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Truevine

posted by: December 19, 2016 - 7:00am

TruevineAuthor Beth Macy, former reporter for The Roanoke Times, used to hear rumors about local African American brothers who’d been kidnapped by the circus. Impenetrably shielded by their family, the brothers’ fate remained private until their grand-niece Nancy Saunders agreed to allow Macy to share their history. The result is Truevine: Two Brothers, a Kidnapping and a Mother’s Quest: A True Story of the Jim Crow South.

 

Brothers George and Willie Muse were born in the 1890s in Truevine, VA, a rural and impoverished community of former slaves and their descendants — where Jim Crow reigned and “justice” might have meant lynching. Both brothers were born with albinism, which gave them golden hair, milky skin and light-sensitive pale blue eyes, which were a curse for children expected to toil in tobacco fields under the broiling sun. One day, the little Muse boys disappeared...the same day a White man in a carriage was seen riding through Truevine.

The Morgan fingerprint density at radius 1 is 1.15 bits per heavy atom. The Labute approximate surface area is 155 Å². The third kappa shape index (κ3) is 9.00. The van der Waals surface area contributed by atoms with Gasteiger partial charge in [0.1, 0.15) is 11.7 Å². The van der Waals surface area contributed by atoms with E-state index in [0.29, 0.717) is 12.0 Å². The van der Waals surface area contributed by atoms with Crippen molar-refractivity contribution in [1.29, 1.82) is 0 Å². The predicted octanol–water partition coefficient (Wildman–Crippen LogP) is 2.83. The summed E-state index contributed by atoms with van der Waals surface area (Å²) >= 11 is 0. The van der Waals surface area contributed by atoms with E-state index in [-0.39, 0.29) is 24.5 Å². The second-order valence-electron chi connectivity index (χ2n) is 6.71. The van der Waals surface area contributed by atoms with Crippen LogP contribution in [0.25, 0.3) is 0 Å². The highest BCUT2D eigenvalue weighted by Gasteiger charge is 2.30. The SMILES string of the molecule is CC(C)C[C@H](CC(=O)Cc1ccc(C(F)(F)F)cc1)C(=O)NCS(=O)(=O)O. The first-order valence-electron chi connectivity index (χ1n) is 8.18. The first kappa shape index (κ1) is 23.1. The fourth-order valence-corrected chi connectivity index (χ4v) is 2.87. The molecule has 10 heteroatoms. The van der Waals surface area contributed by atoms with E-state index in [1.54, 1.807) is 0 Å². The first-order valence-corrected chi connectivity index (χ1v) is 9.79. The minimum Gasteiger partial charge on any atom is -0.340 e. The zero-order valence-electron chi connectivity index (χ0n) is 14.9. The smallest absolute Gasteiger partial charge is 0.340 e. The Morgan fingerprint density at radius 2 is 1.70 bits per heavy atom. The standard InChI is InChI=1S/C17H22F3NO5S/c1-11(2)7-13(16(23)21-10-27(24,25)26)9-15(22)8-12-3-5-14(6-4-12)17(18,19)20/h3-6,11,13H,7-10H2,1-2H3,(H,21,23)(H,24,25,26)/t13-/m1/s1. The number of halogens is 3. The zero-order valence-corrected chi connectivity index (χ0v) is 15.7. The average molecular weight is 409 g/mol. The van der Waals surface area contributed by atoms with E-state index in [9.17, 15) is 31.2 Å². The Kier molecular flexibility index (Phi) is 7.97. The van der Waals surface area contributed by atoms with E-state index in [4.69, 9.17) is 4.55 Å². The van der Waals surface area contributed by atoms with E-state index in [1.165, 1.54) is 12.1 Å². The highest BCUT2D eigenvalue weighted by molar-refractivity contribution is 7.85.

Before television or radio, America had the circus. Traveling circuses large and small entertained folks with their performers, animals and, though appalling by current sensibilities, sideshow acts. Featured along with giants, fat ladies and pinheads were the headliners billed as the Ambassadors from Mars, or sometimes as the sheep-headed cannibals Eko and Iko, aka George and Willie Muse, who eventually traveled the United States and abroad as part of the “greatest show on earth.”

 

Macy gives the reader two stories in Truevine. One is of the Muse brothers and their mother Harriet, an amazing woman — a Black domestic worker who repeatedly used the deeply racist legal system to challenge the influential entertainment industry to recover her children and end the exploitive working conditions under which they were held. The other, tightly entwined with the Muse narrative, is the historical detail on the circus and its freak shows, a microcosm which reflected broader societal norms. Well researched, fascinating and profoundly moving, Truevine is a story which needed to be told.


 
 

Revised: January 31, 2017